Recently J received a cancer diagnosis, a blow to their family world. My friend has decided (in addition to giving support with rides and visits and food) to sneak into J's house and leave notes in her cereal box, makeup case, purse. To give her that moment of glee in finding something unexpected from someone who so completely loves her. Full circle, now.
It reminded me of an article I chanced upon in Esopus magazine about a dad who wrote daily letters to his two children. According to the Esopus 10 website, "exhibition designer Robert Guest has been getting up at dawn every school day for the past 15 years to write a note to each of his two children, Joanna and Theo. Included in Esopus 10 is a sampling of the thousands of letters written by Guest and collected by his wife, Gloria, from lunchboxes and laundry piles." Here's the text from one of them (above left):
"The world Joanna--you can't imagine how beautiful it really is. Think of the different places--tropical islands, snow-capped mountains, deserts of sand, miles and miles of green fields. It's awesome! Think of the kinds of weather--bitter cold - blinding sun - stormy wind and rain - cool breezes - warm winds. It's awesome! Think of the people in the world --black & brown, yellow and red, and white - old, young and babies of each. It's awesome! And just think. You get to be here in the middle of it all. So what do you do? You smile, you say "thanks" and you live! Love, Dad"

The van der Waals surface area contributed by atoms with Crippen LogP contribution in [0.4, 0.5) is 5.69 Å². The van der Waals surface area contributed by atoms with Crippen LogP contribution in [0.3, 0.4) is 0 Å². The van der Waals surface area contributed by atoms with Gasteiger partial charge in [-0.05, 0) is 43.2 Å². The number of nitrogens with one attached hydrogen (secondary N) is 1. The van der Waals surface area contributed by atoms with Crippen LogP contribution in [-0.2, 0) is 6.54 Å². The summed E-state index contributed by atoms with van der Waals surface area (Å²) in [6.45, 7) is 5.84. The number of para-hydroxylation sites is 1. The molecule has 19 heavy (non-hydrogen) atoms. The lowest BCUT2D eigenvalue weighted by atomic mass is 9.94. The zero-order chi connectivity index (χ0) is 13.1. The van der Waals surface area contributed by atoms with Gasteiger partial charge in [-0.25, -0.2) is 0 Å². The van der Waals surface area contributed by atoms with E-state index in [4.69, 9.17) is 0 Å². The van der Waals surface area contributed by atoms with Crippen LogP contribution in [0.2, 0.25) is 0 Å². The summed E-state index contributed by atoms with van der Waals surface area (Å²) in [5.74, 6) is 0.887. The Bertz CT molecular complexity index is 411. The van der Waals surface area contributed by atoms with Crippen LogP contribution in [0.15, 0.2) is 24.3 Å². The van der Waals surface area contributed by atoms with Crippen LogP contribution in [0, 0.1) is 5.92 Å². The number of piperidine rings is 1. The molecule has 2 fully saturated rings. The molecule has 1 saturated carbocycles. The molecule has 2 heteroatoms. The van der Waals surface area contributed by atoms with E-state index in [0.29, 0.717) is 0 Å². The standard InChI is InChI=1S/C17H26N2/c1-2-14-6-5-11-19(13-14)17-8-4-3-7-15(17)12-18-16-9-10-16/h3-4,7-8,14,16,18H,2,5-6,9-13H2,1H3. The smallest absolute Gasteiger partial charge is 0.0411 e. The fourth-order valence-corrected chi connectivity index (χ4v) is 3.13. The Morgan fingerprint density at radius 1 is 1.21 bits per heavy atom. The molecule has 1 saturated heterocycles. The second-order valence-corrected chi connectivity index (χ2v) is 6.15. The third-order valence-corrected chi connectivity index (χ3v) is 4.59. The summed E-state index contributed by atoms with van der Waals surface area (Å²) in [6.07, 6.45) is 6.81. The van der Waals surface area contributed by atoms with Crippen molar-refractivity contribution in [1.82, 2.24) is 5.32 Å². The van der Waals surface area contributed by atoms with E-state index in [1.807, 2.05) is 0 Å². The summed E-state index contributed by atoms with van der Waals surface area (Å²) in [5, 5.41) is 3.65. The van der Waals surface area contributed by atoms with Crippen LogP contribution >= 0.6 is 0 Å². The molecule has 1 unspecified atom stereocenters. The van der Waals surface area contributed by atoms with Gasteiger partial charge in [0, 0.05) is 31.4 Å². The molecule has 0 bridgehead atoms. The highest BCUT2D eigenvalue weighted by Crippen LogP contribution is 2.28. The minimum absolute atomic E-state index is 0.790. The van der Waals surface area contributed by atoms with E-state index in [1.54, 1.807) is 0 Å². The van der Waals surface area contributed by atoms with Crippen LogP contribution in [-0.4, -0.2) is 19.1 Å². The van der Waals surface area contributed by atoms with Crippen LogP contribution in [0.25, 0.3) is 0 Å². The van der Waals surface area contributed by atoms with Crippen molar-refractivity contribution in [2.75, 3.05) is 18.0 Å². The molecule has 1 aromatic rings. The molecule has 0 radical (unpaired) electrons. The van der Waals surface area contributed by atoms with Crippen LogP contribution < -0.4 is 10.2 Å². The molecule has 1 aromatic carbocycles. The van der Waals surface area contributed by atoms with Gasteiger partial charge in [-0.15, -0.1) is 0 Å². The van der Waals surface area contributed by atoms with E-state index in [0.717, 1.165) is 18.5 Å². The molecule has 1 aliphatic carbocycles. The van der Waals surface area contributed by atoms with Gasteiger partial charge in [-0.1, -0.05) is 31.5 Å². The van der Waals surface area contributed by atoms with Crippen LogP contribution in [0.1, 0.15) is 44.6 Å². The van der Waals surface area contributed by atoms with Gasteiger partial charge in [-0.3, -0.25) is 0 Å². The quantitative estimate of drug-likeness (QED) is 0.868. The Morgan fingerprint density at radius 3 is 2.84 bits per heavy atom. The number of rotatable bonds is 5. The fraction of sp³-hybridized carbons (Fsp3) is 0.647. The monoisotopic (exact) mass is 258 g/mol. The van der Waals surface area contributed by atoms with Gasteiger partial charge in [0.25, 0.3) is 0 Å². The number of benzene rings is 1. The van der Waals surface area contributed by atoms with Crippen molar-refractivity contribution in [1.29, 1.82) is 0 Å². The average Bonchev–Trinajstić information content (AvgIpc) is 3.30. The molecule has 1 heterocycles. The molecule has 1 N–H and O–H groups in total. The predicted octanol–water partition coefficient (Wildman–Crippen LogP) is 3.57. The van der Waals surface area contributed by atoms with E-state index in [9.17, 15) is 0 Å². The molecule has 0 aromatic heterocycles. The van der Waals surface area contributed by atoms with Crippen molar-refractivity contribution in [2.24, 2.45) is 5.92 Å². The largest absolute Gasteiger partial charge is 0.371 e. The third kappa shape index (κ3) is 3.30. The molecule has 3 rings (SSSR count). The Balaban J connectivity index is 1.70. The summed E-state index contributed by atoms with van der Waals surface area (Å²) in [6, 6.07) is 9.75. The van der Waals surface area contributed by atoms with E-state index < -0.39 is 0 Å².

Every once in a while, I come across an idea that makes me wish I could go back and start parenting all over again. Looking through a couple of these letters, this is one of those ideas (click on the above photo to get a closer look). What I love about these is that they aren't just about his love for the children (which of course is important) but it's also about sharing his thoughts and perspectives about the world and life.
Luckily, it's not too late to write something, even if it's not the fantastic, letter-a-day idea. Maybe starting with notes or drawings on napkins. Or a yearly letter. Or a shared notebook to exchange thoughts we might not be able to say face-to-face. Or a post-it.
Here's what I believe: Writing it down has power and longevity, more than the earnest lectures on responsibility or the new shiny birthday bike. Those tucked messages to our kids eventually nestle in pockets and fists and musty shoeboxes carried from home to apartment and home again to be pulled out and remembered. Or at least that's what I do with mine.